Za’atar is a blend with deep historical and emotional roots. The smell is strong but not hot, rich but sharp, lemony and a little earthy. Za’atar has an amazing and unique flavor that is aromatic, and tangy at the same time. Eaten in the Middle East for centuries, Za’atar has a fascinating history. The word refers both to the alluring spice mixture that you eat at home, and to the wild oregano. It’s been part of the Mediterranean diet for thousands of years.
While each region has its trademark take on it, Za’atar usually consists of the same basic ingredients: Dried thyme, oregano, marjoram, sumac, toasted sesame seeds and salt. Za’atar is traditionally eaten as part of a healthy breakfast and is ideal as an aperitif or hors d’oeuvre. A small piece of bread is first dipped into the olive oil and then into the thyme, or the olive oil and spice mix is mixed together. Za’atar can also be used for cooking and is sprinkled over chicken, vegetables, salads and fish.
The name Za’atar alone most properly applies to Origanum Syriacum, considered by many to be the hyssop of the Bible. The origins of this name come from Greece and in ancient Greek language thymus stands for courage. Romans prepared baths with thyme and used them for good luck. Ancient Egyptians also believed that if you put thyme under the pillow, it would help with the memory and dreams. This word could be attested also in the Syriac satre, Arabic Za’atar, and possibly the source of Latin Satureia. There is evidence that a Za’atar plant was known and used in Ancient Egypt, though its ancient name has yet to be determined with certainty. Remains of Thymbra spicata, one species used in modern Za’atar preparations, were found in the tomb of Tutankhamun, as they incorporated them in the balsamic fluids, and according to Dioscorides, this particular species was known to the Ancient Egyptians as saem. Along with other spiced salts, Za’atar has been used as a staple in Middle Eastern cuisine from medieval times to the present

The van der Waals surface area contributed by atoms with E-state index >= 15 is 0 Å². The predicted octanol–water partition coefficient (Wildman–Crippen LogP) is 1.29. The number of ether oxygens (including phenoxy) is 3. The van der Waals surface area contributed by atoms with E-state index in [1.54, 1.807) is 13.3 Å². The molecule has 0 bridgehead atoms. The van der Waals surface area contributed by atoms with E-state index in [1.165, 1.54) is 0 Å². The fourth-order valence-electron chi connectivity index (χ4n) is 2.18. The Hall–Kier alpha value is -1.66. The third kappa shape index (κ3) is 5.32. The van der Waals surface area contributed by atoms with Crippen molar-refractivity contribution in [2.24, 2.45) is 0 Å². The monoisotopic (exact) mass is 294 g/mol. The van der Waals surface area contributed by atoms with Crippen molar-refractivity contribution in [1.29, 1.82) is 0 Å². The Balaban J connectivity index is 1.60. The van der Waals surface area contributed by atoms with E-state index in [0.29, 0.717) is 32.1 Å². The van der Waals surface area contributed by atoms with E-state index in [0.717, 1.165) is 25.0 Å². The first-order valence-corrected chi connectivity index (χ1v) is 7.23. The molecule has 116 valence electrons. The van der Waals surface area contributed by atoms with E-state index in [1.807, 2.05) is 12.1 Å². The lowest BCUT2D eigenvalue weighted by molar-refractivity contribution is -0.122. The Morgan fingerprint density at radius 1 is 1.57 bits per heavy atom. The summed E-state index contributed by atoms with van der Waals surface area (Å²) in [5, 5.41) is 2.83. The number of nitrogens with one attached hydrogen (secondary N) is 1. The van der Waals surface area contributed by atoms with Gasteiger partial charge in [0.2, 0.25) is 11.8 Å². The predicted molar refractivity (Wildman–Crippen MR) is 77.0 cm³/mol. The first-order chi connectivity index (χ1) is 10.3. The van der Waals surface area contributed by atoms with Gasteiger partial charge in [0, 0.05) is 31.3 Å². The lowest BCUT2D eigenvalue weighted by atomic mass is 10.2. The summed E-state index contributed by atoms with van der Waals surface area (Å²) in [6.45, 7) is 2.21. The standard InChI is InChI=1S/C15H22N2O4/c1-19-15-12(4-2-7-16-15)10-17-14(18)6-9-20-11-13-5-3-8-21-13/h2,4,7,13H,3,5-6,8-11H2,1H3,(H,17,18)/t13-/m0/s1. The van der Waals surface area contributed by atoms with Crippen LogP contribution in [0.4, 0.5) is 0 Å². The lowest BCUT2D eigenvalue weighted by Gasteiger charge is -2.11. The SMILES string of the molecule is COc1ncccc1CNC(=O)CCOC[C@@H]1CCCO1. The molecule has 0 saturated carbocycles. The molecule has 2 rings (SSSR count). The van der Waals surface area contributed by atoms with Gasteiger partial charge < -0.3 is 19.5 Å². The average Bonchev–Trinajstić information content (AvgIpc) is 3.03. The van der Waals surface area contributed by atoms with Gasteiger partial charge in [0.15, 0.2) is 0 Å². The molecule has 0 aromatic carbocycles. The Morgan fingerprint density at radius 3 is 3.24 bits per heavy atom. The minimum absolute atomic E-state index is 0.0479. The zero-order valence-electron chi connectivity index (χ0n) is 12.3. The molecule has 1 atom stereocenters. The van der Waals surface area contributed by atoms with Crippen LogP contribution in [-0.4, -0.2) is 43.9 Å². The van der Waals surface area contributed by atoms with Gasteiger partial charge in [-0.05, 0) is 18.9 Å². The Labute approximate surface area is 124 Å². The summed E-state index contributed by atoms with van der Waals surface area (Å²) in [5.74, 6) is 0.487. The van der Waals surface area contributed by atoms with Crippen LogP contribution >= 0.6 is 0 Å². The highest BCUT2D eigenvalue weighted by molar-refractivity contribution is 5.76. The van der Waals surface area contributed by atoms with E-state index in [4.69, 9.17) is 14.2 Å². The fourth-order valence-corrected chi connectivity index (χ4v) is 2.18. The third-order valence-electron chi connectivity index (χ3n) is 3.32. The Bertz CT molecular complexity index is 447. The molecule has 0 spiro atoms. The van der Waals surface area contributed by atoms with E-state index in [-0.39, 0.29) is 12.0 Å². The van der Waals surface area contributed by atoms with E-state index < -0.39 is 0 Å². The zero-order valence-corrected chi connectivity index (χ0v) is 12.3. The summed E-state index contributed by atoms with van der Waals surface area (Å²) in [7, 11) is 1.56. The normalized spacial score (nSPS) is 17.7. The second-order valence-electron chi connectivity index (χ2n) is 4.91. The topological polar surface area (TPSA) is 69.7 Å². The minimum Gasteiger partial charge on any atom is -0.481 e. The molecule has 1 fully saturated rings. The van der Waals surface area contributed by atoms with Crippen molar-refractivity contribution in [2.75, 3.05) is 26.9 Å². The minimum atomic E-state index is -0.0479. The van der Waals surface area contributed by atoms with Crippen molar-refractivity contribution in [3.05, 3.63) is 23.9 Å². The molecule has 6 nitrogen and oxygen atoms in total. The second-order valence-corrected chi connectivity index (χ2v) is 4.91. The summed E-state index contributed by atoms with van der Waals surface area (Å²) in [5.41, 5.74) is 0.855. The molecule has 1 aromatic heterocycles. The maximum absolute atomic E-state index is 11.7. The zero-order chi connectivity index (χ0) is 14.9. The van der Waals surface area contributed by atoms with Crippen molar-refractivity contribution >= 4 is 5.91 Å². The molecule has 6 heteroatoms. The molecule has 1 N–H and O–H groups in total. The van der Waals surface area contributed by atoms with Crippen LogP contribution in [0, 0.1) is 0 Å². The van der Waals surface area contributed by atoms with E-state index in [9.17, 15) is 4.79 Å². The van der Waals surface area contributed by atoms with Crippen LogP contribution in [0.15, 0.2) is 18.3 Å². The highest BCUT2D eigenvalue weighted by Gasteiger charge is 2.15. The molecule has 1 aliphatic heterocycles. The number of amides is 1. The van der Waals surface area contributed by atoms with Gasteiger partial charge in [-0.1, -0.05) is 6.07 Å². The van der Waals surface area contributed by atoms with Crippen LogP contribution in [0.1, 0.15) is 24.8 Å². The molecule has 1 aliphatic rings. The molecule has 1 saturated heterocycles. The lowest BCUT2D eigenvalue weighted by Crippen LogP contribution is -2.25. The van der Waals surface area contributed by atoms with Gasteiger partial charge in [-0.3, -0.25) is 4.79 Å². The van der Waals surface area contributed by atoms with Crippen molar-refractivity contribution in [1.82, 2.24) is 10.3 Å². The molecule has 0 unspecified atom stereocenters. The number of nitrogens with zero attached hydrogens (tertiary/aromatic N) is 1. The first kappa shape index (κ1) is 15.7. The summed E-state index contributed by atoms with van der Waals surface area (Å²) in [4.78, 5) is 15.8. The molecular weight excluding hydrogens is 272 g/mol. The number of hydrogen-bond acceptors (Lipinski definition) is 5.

Pliny the Elder, a Roman author, naturalist, and natural philosopher, mentions Za’atar as an ingredient of the Regale Unguentum (Royal Perfume) used by the Parthian kings in the 1st century CE. Also the renowned 12th Century philosopher, astronomer, and physician Maimonides was a big fan of Za’atar. He regularly prescribed it to his patients to cure various ailments and to “open the mind”. Modern studies hint that he might have been right, as Sumac is full of flavonoids, and thyme and oregano are both packed with thymol, an essential oil, and carvacrol, a phenol. Both thymol and carvacrol have antioxidant, antiseptic and fungicide properties. Thymol has also been shown to help control coughing fits in patients with bronchitis (which might explain why Maimonides recommended Za’atar to treat colds).
Za’atar is the smell of home for most of us, it’s a spice mix that we have grown with and enjoyed on daily basis, and is a staple of our dietary food. Like our little country, it is packed with taste and flavors of this rich land drenched with sun. Just the whiff of it can bring memories of childhood morning breakfasts, walking in villages, of mothers, of Lebanon, of exam days, of the heat of the sun, of school, and of love.
A little recipe of a labneh toast I love:
- 1 small avocado (mashed)
- 2 tablespoons labneh preferably full fat (labneh baladieh)
- 1 tablespoon Za’atar
- Rye bread (I get mine from bread republic)
- Fresh thyme
- A drizzle of olive oil
Toast the bread, top with the mashed avocado and then with labneh, sprinkle the Za’atar, olive oil, and fresh thyme at the end. Sahtein!